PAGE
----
Monday, April 12, 2010

Genocide Among the Flowers: Kaftan's Ponary Paintings: Holocaust Remembrance Day 2010

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I post these painting for Holocaust Remembrance Day 2010.


The Ponary massacre (or Paneriai massacre) was the mass-murder of 100,000 people, mostly Jews, by German SD, SS and Lithuanian Nazi[1][2][3][4] Sonderkommando collaborators (Special SD and German Security Police Squad "Ypatingasis būrys" units)[1][2][5] during World War II and the Holocaust in Reichskommissariat Ostland. The executions took place between July 1941 and August 1944 near the railway station of Paneriai (Polish: Ponary), now a suburb of Vilnius. Some 70,000 Jews were murdered in Ponary,[6] along with estimated 20,000 Poles and 8,000 Russians, many from nearby Vilnius.


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(I photographed the paintings without a flash. I tried to avoid the shine of the overhead lighting)

Seymour Kaftan signed his paintings using his Yiddish name "Szepsel." There are many more paintings in this collection. They are in exhibit at the new Holocaust Center at Queensborough Community College, Bayside, Queens, N.Y.

"There are roads leading to Ponary - but there are no roads back."
~Kazimierz Sakowicz

27 comments:

Jew Wishes said...

Thank you for this poignant and intense post. The paintings are so illuminating.

I wish I lived in NY, as I would definitely visit the exhibit.

Maybe it will come to L.A. at some point in the future.

Zachor/Remember

Ponary is not far from where some of my ancestors were murdered in a massacre by the Nazis.

Jew Wishes said...

Is there any way to buy a book of his artwork, do you know?

Mary said...

Thank you, Mary. I wish I could visit the exhibit.

maryt/theteach said...

Jew Wishes, I will send you a 28-page brochure that the Holocaust Center has been giving out. It contains all of Kaftan's paintings for this series of Ponary paintings. Send me in my email your snail mail address... :)

maryt/theteach said...

My email address is in my sidebar of my Work of the Poet blog.

Jew Wishes said...

Mary, oh, thank you so very much for this! I know you realize how much this means to me...but...words can't articulate my appreciation.

Hugs and Love...Lorri

Jew Wishes said...

Email sent! Thank you, again.
xoxo

Leora said...

Thank you for this beautiful post of paintings. Too bad it commemorates such an awful period in history. May the world never, ever again know such evil.

♥ Kathy said...

Thank you Mary. My family was among the Polish.

Dimple said...

Thank you Mary. We must not forget or allow our children to forget that man can inflict such horror on his fellow man. And we must steadfastly refute those who would deny that such a thing ever happened.

judi said...

We will not forget, Thanks for the visual reminder.

Rinkly Rimes said...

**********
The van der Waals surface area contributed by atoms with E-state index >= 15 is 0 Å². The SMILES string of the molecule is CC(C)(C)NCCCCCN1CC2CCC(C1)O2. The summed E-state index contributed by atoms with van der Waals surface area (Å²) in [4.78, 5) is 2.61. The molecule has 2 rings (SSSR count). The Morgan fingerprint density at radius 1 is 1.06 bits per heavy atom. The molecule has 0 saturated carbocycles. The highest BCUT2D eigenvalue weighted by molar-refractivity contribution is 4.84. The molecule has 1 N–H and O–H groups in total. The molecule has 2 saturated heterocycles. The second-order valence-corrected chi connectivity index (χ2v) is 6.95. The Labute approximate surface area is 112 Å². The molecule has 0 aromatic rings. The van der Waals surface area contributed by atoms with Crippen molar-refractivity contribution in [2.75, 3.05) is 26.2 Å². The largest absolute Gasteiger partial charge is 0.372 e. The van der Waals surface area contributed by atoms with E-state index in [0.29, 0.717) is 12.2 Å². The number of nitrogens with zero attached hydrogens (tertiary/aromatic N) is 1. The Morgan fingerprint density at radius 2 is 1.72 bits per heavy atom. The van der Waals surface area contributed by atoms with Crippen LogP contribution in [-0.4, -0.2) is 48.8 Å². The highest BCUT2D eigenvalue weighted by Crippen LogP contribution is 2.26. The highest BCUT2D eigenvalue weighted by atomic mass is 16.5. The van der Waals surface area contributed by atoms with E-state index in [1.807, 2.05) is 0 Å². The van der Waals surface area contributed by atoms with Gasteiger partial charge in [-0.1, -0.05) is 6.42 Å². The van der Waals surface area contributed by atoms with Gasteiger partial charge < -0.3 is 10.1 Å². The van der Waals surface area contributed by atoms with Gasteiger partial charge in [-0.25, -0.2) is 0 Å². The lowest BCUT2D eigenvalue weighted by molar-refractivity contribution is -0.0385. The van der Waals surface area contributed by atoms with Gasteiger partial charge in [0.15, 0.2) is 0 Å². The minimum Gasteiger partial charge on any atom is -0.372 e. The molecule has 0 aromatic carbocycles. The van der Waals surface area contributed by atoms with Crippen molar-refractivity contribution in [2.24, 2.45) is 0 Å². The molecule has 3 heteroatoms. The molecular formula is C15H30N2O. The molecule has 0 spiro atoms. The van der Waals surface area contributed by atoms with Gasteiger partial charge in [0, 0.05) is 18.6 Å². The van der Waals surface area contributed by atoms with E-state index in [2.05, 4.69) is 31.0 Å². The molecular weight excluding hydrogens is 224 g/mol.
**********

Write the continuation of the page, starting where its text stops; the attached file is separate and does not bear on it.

For some reason I find the painting in which the officers are pointing the direction that people have to go the most moving. It's so clinical and Germanically efficient, somehow, and this was the moment when family members saw each other for the last time. Thank you.

Annesphamily said...

Mary this was a stunningly beautiful post. Thank you for sharing. Anne

Gattina said...

The way he expressed his sadness in such beautiful colors is so amazing ! In tragedies often black and white is used or dark colors.

Robin said...

Such beautifully tragic and haunting images. I'm in awe of people who can use their art to convey their deepest emotions.

Loree said...

Haunting images and a reminder of the atrocities of the past. Thanks for the reminder. These memories always bring tears to my eyes.

Ann said...

These are touching paintings. I always cry when I read or watch about the Holocaust.

Thanks.










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Snowbird said...

Thank you so much for posting this. My husband is adopted but when we discovered his birth family, we found that his grandfather's brother and his family all died in a concentration camp. Then when my daughter married, we learned that her husband's great grandparents and several other relatives died in the camps and that his grandmother and uncle had both survived a camp. I hope that the Holocaust is never forgotten. We must remember the horrible things that happened then and prevent them from ever happening again.

Annie said...

Achingly beautiful and sobering.

ilanadavita said...

Thank you for commemorating Yom Hashoah along with us. Poignant paintings.

boliyou said...

Beautiful paintings of a horrible time. They're so evocative.

Travis said...

This is very powerful.

Ann Flower said...

Just gone through your blog and found it wonderful. The header image of your blog looks awesome. keep on posting.

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modeflowers said...

This is a great post.I like the paintings, its so beautiful.

Anonymous said...

Not enough is known about the genecidal murders at Ponary!!! My mom's identical twin sister, aged 19, after 5 months at Lukiszki prison (another horror!)- was shot in Ponary and later incinerated with so many others - to hide the evidence. Our Grandfather was a known Polish doctor and she, a girlguide carrying fliers for the Polish Reistance. Her ashes, like those of the other 20,000 Poles also shot there - are blended in with the dust and spilled blood of the 70,000 Jewish Innocents and ironically the Reichs' "new-new- Bolshevik enemies... (What Irony!) 70 years later, we weep for never having met our sweet Aunt, shared our days on earth with her... This art conveys the indescribable horror of this dispicable crime - is a warning to future generations -"to never again!" May we heed this call!!! One and All! Thank you...

A still grieving and deeply empathetic Canadian of Polish origin...

May they rest in peace...

Anonymous said...

GOOD